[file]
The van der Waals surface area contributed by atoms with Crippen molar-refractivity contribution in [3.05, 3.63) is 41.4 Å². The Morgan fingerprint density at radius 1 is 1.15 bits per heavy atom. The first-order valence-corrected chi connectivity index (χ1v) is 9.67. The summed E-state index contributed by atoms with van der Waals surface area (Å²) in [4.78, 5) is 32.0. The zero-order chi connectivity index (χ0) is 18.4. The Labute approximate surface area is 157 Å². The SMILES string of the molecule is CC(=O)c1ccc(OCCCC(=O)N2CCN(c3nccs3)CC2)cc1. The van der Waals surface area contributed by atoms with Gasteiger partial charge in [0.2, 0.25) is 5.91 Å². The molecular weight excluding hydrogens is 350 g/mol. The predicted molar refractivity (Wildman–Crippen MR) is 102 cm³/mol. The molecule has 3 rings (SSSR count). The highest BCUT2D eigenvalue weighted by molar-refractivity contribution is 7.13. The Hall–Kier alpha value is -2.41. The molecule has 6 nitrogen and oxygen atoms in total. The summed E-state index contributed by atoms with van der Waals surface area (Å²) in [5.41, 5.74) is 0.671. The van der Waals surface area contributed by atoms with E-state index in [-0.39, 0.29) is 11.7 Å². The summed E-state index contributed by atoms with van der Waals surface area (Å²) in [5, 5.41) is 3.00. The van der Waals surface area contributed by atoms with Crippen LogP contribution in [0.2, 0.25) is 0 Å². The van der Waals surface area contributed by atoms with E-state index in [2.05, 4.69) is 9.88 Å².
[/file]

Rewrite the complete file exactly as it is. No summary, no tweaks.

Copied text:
The van der Waals surface area contributed by atoms with Crippen molar-refractivity contribution in [3.05, 3.63) is 41.4 Å². The Morgan fingerprint density at radius 1 is 1.15 bits per heavy atom. The first-order valence-corrected chi connectivity index (χ1v) is 9.67. The summed E-state index contributed by atoms with van der Waals surface area (Å²) in [4.78, 5) is 32.0. The zero-order chi connectivity index (χ0) is 18.4. The Labute approximate surface area is 157 Å². The SMILES string of the molecule is CC(=O)c1ccc(OCCCC(=O)N2CCN(c3nccs3)CC2)cc1. The van der Waals surface area contributed by atoms with Gasteiger partial charge in [0.2, 0.25) is 5.91 Å². The molecular weight excluding hydrogens is 350 g/mol. The predicted molar refractivity (Wildman–Crippen MR) is 102 cm³/mol. The molecule has 3 rings (SSSR count). The highest BCUT2D eigenvalue weighted by molar-refractivity contribution is 7.13. The Hall–Kier alpha value is -2.41. The molecule has 6 nitrogen and oxygen atoms in total. The summed E-state index contributed by atoms with van der Waals surface area (Å²) in [5.41, 5.74) is 0.671. The van der Waals surface area contributed by atoms with E-state index in [-0.39, 0.29) is 11.7 Å². The summed E-state index contributed by atoms with van der Waals surface area (Å²) in [5, 5.41) is 3.00. The van der Waals surface area contributed by atoms with Crippen LogP contribution in [0.2, 0.25) is 0 Å². The van der Waals surface area contributed by atoms with E-state index in [2.05, 4.69) is 9.88 Å².